About Us

Save the Eagles International is an organization regrouping bird lovers, ornithologists and associations from 14 countries, who think that we cannot count on mainstream ornithologists and bird societies to save bird life from the windfarm threat. These derive much of their income from the wind business, and that creates a powerful conflict of interest that clouds their vision and corrupts their conscience.

Our bird life has thus become defenseless in front of wind “farms” and their power lines, which kill many millions of birds and bats a year, worldwide – see: a bombshell from Spain

These victims are not comparable to those killed by cats and windows, for wind farms are often built in habitats that are important to the survival of protected bird species, such as eagles, cranes, swans, etc.

There was therefore a need for a new organization. One that would defend the birds and bats instead of defending the interests of windfarm promoters, as do most ecologists, ornithologists and NGOs. Save the Eagles International, founded March 28th 2011, is an organization TRULY devoted to saving wildlife.




President: Mark Duchamp, conservationist*. save.the.eagles@gmail.com * See his background below.

Vice-President, USA: Jim Wiegand, raptor expert, California.

Vice-President, South Africa: Maaike Kallenborn, president, Save the Eagles International South Africa. http://www.savetheeaglesinternational.org.za/ maya.kali777@gmail.com

Vice-President, Canada: Sherri Lange, president NA-PAW.

Vice-President, Spain: Juan Avalos Schlegel, raptor expert, Extremadura. el_aguilero@hotmail.com

Vice-President, Slovenia: Tomaz Ogrin, conservationist.

Vice-President, Pennsylvania: Donald Heintzelman, senior ornithologist and author. donsh@enter.net

Vice-President, France: Marjolaine Villey-Migraine, PhD, conservationist.




Mark Duchamp is a retired businessman with a passion for biodiversity. He may be described as a conservationist, whose 14 years of research on birds and bats killed by wind turbines, and other collateral damages caused by these machines, are not to be dismissed lightly. Neither are his accomplishments, as follows:

In October 2009 the French ornithological society LPO (Ligue pour la Protection des Oiseaux) invited Duchamp as a guest speaker, expenses paid, to an international symposium on the Red Kite (a European bird of prey facing extinction in the EU, in part due to wind farms). They published his contribution here, in English and French: http://rapaces.lpo.fr/sites/default/files/milan-royal/63/actesmilan150.pdf   (page 96)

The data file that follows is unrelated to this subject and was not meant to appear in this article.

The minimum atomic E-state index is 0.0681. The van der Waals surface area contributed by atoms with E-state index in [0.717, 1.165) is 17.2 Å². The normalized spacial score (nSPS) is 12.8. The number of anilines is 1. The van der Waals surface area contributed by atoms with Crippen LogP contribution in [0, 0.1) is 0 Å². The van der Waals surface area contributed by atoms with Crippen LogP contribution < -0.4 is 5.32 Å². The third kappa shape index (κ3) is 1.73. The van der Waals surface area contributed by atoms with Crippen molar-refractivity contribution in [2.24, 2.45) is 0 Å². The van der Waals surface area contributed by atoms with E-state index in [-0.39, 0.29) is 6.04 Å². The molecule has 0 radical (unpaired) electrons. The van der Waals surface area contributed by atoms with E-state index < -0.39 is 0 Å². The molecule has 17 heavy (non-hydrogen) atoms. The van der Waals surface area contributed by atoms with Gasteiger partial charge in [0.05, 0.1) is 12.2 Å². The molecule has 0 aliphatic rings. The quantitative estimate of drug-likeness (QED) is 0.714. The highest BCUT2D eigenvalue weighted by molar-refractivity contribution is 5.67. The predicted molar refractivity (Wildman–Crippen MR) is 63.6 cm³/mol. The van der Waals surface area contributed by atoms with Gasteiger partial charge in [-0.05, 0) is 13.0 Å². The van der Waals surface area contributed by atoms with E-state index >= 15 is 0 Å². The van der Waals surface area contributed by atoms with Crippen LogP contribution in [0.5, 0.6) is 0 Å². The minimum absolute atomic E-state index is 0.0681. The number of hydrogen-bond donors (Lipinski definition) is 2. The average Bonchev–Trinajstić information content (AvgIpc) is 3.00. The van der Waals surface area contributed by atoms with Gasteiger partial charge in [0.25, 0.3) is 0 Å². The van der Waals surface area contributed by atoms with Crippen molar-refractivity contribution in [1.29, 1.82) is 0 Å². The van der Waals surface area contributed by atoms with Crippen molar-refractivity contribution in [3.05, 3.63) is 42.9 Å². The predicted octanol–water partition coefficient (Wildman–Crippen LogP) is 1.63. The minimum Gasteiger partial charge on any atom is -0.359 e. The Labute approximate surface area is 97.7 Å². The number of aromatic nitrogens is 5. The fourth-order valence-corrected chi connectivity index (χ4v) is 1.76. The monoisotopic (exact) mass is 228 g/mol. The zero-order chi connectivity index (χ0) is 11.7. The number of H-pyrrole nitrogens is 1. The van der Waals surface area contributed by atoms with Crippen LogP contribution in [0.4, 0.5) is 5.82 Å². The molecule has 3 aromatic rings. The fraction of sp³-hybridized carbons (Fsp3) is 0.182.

Clive Hambler (Lecturer in Biological and Human Sciences, Hertford College, University of Oxford) wrote a remarkable commendation of Mark Duchamp: www.iberica2000.org/documents/eolica/Academic_Support_to_Mark_Duchamp.doc

Together, they published a joint article: http://wcfn.org/2013/07/01/tip-of-the-iceberg/

The Oxford biologist quoted Duchamp in an article in The Spectator: “my colleague Mark Duchamp…http://www.spectator.co.uk/features/8807761/wind-farms-vs-wildlife/

He also refers to Duchamp in his book, Conservation (Cambridge University Press)

The Washington Times published on Jan 30th 2009 an Op-Ed signed jointly by Mark Duchamp and famous Professor David Bellamy: http://www.washingtontimes.com/news/2009/jan/30/world-is-getting-colder/

Duchamp co-founded, in October 2008, the European Platform Against Windfarms (EPAW), a federation which now regroups over 650 associations from 24 countries. He acted as its Executive Director during five and a half years, informally at first, then formally.

He founded Save the Eagles International in March 2011, after a decade spent doing research and writing over 100 articles in three languages, published mostly on Iberica 2000: www.iberica2000.org/Es/Articulo.asp?Id=1228

Save the Eagles International, Iberica 2000 and other groups founded the World Council for Nature (WCFN) in September 2011, to fill the vacuum left by conservation NGOs when they chose to support the environmentally-damaging wind industry.

Duchamp’s research, and that of STEI’s Vice President USA, raptor expert Jim Wiegand, show that bird and bat mortality at wind farms is generally under-estimated by a factor of 10 to 100 times (one to two orders of magnitude). In 2012, they were proven to be correct by the Spanish Ornithological Society (SEO-Birdlife). Having obtained 136 windfarm monitoring reports from their government under freedom of information legislation, SEO-Birdlife published a report in which they estimate that Spain’s 18,000 wind turbines are actually killing 6 – 18 million birds and bats a year.

The politically-correct, pro-windfarm media disregard the work of both Duchamp and Wiegand, as well as the estimate of SEO-Birdlife and earlier ones from Germany and Sweden. But more enlightened editors don’t, as shown by the following:










Mark Duchamp´s first significant paper (2003) was peer reviewed in 2004: www.iberica2000.org/documents/eolica/Peer_review_1223_Everaert.pdf


Members of honor: Anita Levesque and Dominic Mette, for their invaluable help with this webpage. STEI is endebted to you both.